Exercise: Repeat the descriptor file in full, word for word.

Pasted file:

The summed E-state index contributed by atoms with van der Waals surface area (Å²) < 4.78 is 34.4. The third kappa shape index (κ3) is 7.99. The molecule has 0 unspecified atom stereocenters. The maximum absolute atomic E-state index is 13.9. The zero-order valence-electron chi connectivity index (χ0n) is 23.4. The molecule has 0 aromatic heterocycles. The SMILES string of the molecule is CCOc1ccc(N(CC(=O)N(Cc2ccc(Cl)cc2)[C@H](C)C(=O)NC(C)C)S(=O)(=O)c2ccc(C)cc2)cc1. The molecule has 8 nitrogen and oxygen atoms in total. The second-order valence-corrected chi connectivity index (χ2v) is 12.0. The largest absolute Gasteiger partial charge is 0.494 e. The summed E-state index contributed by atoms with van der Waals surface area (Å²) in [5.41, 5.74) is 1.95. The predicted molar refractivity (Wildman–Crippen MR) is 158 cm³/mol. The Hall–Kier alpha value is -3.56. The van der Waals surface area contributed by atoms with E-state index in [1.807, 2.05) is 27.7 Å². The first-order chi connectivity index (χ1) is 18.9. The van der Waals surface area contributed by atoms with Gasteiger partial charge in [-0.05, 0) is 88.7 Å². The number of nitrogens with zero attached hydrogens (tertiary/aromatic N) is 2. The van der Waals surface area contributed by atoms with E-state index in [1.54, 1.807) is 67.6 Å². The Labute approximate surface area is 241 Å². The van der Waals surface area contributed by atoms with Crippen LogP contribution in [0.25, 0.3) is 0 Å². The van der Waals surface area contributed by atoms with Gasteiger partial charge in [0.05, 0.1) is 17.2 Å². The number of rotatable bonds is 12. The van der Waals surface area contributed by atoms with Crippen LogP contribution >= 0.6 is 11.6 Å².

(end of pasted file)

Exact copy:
The summed E-state index contributed by atoms with van der Waals surface area (Å²) < 4.78 is 34.4. The third kappa shape index (κ3) is 7.99. The molecule has 0 unspecified atom stereocenters. The maximum absolute atomic E-state index is 13.9. The zero-order valence-electron chi connectivity index (χ0n) is 23.4. The molecule has 0 aromatic heterocycles. The SMILES string of the molecule is CCOc1ccc(N(CC(=O)N(Cc2ccc(Cl)cc2)[C@H](C)C(=O)NC(C)C)S(=O)(=O)c2ccc(C)cc2)cc1. The molecule has 8 nitrogen and oxygen atoms in total. The second-order valence-corrected chi connectivity index (χ2v) is 12.0. The largest absolute Gasteiger partial charge is 0.494 e. The summed E-state index contributed by atoms with van der Waals surface area (Å²) in [5.41, 5.74) is 1.95. The predicted molar refractivity (Wildman–Crippen MR) is 158 cm³/mol. The Hall–Kier alpha value is -3.56. The van der Waals surface area contributed by atoms with E-state index in [1.807, 2.05) is 27.7 Å². The first-order chi connectivity index (χ1) is 18.9. The van der Waals surface area contributed by atoms with Gasteiger partial charge in [-0.05, 0) is 88.7 Å². The number of nitrogens with zero attached hydrogens (tertiary/aromatic N) is 2. The van der Waals surface area contributed by atoms with E-state index in [1.54, 1.807) is 67.6 Å². The Labute approximate surface area is 241 Å². The van der Waals surface area contributed by atoms with Crippen LogP contribution in [0.25, 0.3) is 0 Å². The van der Waals surface area contributed by atoms with Gasteiger partial charge in [0.05, 0.1) is 17.2 Å². The number of rotatable bonds is 12. The van der Waals surface area contributed by atoms with Crippen LogP contribution >= 0.6 is 11.6 Å².